Like traditional arthroscopy, standing needle arthroscopy has proven itself a safe, reliable procedure, but without the risks and cost associated with general anesthesia. As outlined by Alvaro Bonilla, DVM, MSc, DACVS-LA, during the virtual 2020 AAEP Convention and Trade Show, needle arthroscopy has many advantages, but does still have its limitations as most diagnostic procedures do.
“If a patient will tolerate the procedure, veterinarians can use needle arthroscopy for diagnostic purposes. It is only used therapeutically for a small subset of conditions, namely septic joints and small osteochondral fragments. Dorsal fragments of the first phalanx in the fetlock serve as the best examples of therapeutic purposes of standing needle arthroscopy,” said Bonilla, an assistant professor at the University of Montreal, Canada.
While once limited to the stifle, needle arthroscopy can now be used to evaluate a large variety of synovial structures including:
- radiocarpal and middle carpal joints
- carpal sheaths
- tarsocrural joints
- metacarpophangeal joints; and
- scapulohumeral joints.
Regardless of the structure, the actual procedure remains relatively constant. Horses must be adequately restrained without excessive sedation or they will become wobbly. An unstable horse can make the procedure difficult and potentially dangerous due to the potential for iatrogenic damage. The surgical site must be sterile, just like for any other arthroscopic procedure. It is potentially more challenging to create a sterile site because debris can fall from the horse onto the joint or the horse can urinate, contaminating the surgical field. However, with forethought and using blankets and urinary catheterization, those risks can be decreased.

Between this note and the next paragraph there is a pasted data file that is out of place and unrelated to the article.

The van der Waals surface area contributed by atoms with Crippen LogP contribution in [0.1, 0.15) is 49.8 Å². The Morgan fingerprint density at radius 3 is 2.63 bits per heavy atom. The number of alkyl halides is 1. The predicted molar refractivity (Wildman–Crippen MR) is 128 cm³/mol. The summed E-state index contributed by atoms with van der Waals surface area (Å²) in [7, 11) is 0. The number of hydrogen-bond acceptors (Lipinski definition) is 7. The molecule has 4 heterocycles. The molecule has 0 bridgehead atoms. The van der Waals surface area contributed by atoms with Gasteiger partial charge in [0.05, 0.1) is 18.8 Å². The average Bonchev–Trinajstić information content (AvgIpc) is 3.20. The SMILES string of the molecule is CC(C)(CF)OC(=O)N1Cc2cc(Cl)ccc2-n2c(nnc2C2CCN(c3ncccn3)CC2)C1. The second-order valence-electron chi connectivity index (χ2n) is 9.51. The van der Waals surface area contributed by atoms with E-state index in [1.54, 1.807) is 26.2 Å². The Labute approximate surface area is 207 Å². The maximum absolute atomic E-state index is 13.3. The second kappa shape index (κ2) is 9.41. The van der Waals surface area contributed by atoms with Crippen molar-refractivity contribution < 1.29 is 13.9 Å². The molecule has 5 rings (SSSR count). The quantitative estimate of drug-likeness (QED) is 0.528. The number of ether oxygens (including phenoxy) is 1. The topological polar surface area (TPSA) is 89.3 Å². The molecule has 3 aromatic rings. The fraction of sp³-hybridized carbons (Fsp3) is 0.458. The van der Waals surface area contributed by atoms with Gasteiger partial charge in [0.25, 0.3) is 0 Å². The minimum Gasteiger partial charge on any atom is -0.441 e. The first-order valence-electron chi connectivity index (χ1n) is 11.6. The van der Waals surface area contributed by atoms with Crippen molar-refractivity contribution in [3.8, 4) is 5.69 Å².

“Further, not all horses will tolerate being restrained or having to wear the necessary custom-made splint specially designed for certain standing arthroscopies,” relayed Bonilla. “Horses need to be tested in the splint and be given some time to become accustomed to the splint the day of or the day before the procedure is scheduled.”
This splint Bonilla refers to is made from stainless steel and aluminum to provide a solid—but lightweight—support. Several segments of the splint are adjustable (e.g., vertical length, hoof piece and base angle, height and thickness of padding blocks) to be able to accommodate limbs of different sizes and to preserve immobility and sterility during the procedure.
Following the procedure, administering intra-articular gentamicin/amikacin is optional, but practitioners should bandage the area for at least 4-5 days. The stab incisions will be “sealed and healed” within 48 hours. Horses that underwent diagnostic, but not therapeutic, needle arthroscopy can resume exercise when the bandages are removed.
In Bonilla’s hands, the procedure has met with great success, but he does suggest the following:
- select your cases carefully, limiting the procedure to horses that will tolerate the splint and that have an incomplete diagnosis;
- the surgeon must be expert with arthroscopy under general anesthesia before trying standing needle arthroscopy. The standing procedure must be performed quickly;
- do not scope both the radiocarpal and middle carpal joints at the same time. The horse will not tolerate being held in the uncomfortable flexed position that long;
- a lateral approach to the carpus and tarsus is easiest, and most joint structures can be visualized. However, a medial approach might be required for specific pathologies; and
- scopes can only be used 4-8 times before they need replacing.
Bonilla concluded, “To me, this technique is an additional diagnostic technique that can be used when traditional diagnostics such as radiology and ultrasound have not reached a definitive diagnosis. Diagnostic needle arthroscopy bypasses the current need for general anesthesia for traditional diagnostic arthroscopy and some advanced imaging techniques such as MRI and CT.”
If you registered for the virtual 2020 AAEP Convention, you can view presentations on demand until June 30, 2021. This presentation was titled “How to Perform Standing Needle Arthroscopy Beyond the Stifle.”